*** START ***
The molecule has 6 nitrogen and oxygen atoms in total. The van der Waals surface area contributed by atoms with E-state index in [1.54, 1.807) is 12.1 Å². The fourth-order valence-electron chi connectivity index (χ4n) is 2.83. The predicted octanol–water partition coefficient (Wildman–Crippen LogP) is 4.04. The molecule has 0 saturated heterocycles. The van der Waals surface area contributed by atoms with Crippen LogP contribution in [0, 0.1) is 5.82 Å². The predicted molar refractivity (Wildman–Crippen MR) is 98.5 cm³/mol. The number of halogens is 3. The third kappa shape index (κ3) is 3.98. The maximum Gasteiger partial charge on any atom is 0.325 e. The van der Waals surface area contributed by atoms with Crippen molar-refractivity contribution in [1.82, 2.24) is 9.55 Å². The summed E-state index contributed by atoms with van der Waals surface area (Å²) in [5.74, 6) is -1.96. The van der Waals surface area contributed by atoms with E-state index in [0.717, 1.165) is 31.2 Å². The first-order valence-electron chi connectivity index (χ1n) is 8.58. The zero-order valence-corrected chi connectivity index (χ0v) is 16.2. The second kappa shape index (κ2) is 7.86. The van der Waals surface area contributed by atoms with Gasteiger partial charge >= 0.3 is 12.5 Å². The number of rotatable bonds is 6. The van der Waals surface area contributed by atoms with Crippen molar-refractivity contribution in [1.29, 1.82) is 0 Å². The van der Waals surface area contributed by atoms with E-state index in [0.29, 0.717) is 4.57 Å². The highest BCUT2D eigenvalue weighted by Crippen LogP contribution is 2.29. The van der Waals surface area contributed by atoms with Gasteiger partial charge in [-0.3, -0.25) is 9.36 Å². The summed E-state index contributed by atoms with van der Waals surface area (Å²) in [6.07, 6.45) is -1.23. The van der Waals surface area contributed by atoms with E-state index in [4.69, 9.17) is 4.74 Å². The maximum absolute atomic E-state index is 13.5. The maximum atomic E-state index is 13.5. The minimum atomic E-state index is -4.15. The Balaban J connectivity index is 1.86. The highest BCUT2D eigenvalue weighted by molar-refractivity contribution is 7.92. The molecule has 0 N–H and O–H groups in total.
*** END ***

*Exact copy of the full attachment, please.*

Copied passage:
The molecule has 6 nitrogen and oxygen atoms in total. The van der Waals surface area contributed by atoms with E-state index in [1.54, 1.807) is 12.1 Å². The fourth-order valence-electron chi connectivity index (χ4n) is 2.83. The predicted octanol–water partition coefficient (Wildman–Crippen LogP) is 4.04. The molecule has 0 saturated heterocycles. The van der Waals surface area contributed by atoms with Crippen LogP contribution in [0, 0.1) is 5.82 Å². The predicted molar refractivity (Wildman–Crippen MR) is 98.5 cm³/mol. The number of halogens is 3. The third kappa shape index (κ3) is 3.98. The maximum Gasteiger partial charge on any atom is 0.325 e. The van der Waals surface area contributed by atoms with Crippen molar-refractivity contribution in [1.82, 2.24) is 9.55 Å². The summed E-state index contributed by atoms with van der Waals surface area (Å²) in [5.74, 6) is -1.96. The van der Waals surface area contributed by atoms with E-state index in [0.717, 1.165) is 31.2 Å². The first-order valence-electron chi connectivity index (χ1n) is 8.58. The zero-order valence-corrected chi connectivity index (χ0v) is 16.2. The second kappa shape index (κ2) is 7.86. The van der Waals surface area contributed by atoms with Gasteiger partial charge >= 0.3 is 12.5 Å². The number of rotatable bonds is 6. The van der Waals surface area contributed by atoms with Crippen molar-refractivity contribution in [1.29, 1.82) is 0 Å². The van der Waals surface area contributed by atoms with E-state index in [0.29, 0.717) is 4.57 Å². The highest BCUT2D eigenvalue weighted by Crippen LogP contribution is 2.29. The van der Waals surface area contributed by atoms with Gasteiger partial charge in [-0.3, -0.25) is 9.36 Å². The summed E-state index contributed by atoms with van der Waals surface area (Å²) in [6.07, 6.45) is -1.23. The van der Waals surface area contributed by atoms with E-state index in [4.69, 9.17) is 4.74 Å². The maximum absolute atomic E-state index is 13.5. The maximum atomic E-state index is 13.5. The minimum atomic E-state index is -4.15. The Balaban J connectivity index is 1.86. The highest BCUT2D eigenvalue weighted by molar-refractivity contribution is 7.92. The molecule has 0 N–H and O–H groups in total.